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Content validity of patient-reported outcomes for use in lower-risk myelodysplastic syndromes

Journal Title: 
Journal of Patient-Reported Outcomes
Primary Author: 
Jeremiah J Trudeau
Jeremiah J Trudeau, Jianming He, Esther Rose, Charlotte Panter, Sharan Randhawa, Adam Gater
Original Publication Date: 
Wednesday, August 26, 2020
Bone Marrow Disease(s): 

Background: The lower-risk (low and intermediate-1 risk based on IPSS) myelodysplastic syndrome (MDS) has a negative impact on patients' health-related quality of life (HRQoL). Patient Reported Outcomes (PROs) instruments, which are used to collect patients' HRQoL data, should have established content validity in the target population to ensure that the instrument is comprehensive and comprehensible. The present study was conducted to evaluate the content validity of the Quality of Life in Myelodysplasia Scale (QUALMS) and the Functional Assessment of Cancer Therapy-Anemia (FACT-An) PRO instruments in patients with lower-risk MDS.

Methods: In this cross-sectional, qualitative study, 16 patients aged ≥18 years with lower-risk MDS, who were RBC transfusion dependent, literate and fluent in US-English were interviewed. Interviews were semi-structured comprising of two parts: concept elicitation (CE) explored symptoms and impacts important to patients, and cognitive debriefing (CD) assessed understanding and relevance of the QUALMS and FACT-An. A conceptual model was developed, which was used to map the concepts that emerged during CE onto the QUALMS and FACT-An to assess concept coverage and suitability of the instruments.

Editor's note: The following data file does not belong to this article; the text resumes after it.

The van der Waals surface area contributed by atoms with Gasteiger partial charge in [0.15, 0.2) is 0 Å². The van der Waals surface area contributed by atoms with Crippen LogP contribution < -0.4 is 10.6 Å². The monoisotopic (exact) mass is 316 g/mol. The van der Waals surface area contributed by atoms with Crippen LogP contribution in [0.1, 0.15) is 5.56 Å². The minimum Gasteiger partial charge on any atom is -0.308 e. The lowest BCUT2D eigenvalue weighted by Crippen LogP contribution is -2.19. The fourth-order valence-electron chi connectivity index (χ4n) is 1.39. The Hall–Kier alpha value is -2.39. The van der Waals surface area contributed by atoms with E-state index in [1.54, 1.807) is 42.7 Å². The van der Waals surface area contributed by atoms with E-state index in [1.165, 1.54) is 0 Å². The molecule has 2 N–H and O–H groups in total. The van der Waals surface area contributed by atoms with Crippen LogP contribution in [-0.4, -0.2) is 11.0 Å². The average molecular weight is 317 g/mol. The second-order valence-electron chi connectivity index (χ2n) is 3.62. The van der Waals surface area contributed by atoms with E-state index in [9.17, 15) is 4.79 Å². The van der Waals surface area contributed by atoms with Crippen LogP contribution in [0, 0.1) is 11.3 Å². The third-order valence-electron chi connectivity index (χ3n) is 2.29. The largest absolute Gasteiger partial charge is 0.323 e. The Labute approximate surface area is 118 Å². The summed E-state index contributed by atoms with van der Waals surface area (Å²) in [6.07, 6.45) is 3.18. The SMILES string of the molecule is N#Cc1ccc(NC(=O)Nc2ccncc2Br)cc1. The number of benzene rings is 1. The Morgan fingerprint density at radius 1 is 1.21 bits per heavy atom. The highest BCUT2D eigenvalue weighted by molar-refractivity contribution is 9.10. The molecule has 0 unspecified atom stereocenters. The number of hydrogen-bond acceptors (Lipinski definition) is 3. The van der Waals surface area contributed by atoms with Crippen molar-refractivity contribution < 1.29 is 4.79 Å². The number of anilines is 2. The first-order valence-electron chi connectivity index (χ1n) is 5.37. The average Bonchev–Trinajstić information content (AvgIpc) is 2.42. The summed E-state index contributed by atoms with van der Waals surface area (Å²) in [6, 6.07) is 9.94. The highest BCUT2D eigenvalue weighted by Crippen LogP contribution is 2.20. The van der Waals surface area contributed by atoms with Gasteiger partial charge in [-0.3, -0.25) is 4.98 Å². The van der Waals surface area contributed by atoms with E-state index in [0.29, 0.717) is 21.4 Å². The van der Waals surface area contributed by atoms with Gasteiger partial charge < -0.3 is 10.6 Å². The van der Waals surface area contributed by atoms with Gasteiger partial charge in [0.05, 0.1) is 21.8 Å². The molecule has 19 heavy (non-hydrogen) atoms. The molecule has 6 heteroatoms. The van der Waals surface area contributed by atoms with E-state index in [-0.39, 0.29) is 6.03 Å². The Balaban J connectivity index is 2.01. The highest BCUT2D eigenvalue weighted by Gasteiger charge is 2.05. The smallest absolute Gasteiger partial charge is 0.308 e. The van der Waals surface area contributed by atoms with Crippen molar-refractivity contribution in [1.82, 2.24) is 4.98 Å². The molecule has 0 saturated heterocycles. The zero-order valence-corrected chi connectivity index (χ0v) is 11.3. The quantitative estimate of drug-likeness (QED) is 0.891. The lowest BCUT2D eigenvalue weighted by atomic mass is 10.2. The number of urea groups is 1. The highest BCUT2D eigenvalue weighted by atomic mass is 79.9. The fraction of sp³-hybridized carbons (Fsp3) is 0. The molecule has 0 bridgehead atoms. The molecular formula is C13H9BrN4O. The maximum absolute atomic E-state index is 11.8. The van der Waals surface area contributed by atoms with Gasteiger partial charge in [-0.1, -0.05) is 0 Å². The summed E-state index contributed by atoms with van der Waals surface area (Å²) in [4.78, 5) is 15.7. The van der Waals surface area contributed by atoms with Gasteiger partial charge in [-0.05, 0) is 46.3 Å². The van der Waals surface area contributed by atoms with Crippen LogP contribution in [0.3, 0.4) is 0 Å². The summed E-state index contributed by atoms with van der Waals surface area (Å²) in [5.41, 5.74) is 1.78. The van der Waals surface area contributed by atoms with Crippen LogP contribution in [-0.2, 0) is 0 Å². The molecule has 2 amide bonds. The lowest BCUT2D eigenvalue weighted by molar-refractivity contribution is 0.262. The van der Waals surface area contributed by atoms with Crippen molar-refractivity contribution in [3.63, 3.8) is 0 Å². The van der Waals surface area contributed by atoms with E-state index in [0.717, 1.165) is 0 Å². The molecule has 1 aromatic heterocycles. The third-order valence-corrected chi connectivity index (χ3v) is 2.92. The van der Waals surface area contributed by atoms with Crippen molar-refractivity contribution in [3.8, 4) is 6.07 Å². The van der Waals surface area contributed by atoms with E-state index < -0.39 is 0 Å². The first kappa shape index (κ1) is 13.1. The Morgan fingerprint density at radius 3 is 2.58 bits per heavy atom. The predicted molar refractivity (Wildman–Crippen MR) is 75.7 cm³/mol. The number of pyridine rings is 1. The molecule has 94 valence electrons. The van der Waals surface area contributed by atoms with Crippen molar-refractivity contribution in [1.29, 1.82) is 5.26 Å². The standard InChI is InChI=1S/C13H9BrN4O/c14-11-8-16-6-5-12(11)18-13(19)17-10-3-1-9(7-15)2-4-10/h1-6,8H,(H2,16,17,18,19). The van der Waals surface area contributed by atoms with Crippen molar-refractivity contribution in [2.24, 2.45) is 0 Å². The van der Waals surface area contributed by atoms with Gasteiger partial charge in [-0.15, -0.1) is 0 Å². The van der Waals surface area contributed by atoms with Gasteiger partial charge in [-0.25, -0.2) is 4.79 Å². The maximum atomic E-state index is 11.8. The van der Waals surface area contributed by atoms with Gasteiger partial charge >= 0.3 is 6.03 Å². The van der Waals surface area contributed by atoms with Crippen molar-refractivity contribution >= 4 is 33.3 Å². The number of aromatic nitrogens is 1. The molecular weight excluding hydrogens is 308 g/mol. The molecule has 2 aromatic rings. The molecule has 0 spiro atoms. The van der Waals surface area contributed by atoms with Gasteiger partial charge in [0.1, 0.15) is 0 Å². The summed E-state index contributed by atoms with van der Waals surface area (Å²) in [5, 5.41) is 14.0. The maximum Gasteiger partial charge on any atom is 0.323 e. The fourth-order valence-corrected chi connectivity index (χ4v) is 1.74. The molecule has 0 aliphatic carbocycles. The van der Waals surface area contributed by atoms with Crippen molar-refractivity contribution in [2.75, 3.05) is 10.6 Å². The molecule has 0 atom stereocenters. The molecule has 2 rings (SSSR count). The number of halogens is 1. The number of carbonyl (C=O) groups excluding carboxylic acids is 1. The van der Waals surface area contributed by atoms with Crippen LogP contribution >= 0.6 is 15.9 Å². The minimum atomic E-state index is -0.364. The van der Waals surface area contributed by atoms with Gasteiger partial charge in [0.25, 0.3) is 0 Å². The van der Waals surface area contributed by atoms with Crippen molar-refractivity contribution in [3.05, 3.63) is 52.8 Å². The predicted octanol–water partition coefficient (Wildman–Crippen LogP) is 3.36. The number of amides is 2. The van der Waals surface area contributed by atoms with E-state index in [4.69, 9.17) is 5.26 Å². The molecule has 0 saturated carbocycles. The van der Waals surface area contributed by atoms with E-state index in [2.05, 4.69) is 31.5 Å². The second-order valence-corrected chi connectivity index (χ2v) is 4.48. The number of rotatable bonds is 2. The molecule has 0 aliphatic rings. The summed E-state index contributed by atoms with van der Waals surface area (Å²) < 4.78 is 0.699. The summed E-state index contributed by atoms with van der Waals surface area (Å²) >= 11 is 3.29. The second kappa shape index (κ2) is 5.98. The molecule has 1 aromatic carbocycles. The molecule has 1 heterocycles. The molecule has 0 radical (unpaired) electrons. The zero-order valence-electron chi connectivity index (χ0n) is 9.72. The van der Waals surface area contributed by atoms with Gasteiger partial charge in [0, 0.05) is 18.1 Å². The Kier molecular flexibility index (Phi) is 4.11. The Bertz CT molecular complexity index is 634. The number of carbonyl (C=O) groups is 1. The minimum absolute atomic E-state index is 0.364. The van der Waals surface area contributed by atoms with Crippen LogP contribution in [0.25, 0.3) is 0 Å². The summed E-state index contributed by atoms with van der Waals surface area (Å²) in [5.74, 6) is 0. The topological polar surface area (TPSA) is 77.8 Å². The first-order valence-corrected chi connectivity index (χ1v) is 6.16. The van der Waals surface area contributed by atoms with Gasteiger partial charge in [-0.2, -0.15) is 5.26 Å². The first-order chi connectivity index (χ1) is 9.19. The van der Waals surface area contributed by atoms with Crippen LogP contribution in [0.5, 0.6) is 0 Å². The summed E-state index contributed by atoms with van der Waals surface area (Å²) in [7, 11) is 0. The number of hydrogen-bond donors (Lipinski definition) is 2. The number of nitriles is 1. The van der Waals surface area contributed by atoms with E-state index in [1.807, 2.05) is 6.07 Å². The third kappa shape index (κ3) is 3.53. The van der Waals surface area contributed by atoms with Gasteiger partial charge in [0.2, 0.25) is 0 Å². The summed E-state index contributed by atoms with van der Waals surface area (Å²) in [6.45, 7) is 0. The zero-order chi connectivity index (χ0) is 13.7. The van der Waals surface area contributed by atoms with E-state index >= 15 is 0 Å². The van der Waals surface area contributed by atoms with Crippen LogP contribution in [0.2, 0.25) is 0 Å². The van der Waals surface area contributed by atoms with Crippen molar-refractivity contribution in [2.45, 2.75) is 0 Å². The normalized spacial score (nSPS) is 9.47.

Results: The median age of participants was 67.5 years (range: 51-91), with half being female (n = 8). Nine (56.2%) participants had intermediate-1-risk MDS and 10 (62.5%) were relapsed or refractory to erythropoiesis-stimulating agent treatment. Fatigue/tiredness (100.0%), shortness of breath (87.5%), weakness (81.2%), and low energy (75.0%) were reported most commonly and were the most bothersome symptoms as well. Of seven high-level HRQoL domains identified, activities of daily living (n = 16, 100.0%), physical functioning (n = 15, 93.8%), emotional wellbeing (n = 13, 81.3%), social functioning (n = 12, 75.0%), sleep disturbance (n = 9, 56.3%), and impact on work (n = 9, 56.3%) were the most commonly reported. For CD, the QUALMS and FACT-An were found to be mostly relevant and very well understood; response options were easy to use, and recall period was appropriate.

Conclusion: Both QUALMS and FACT-An demonstrated a strong face and content validity in patients with lower-risk MDS, suggesting that these instruments are appropriate for assessing HRQoL in this population.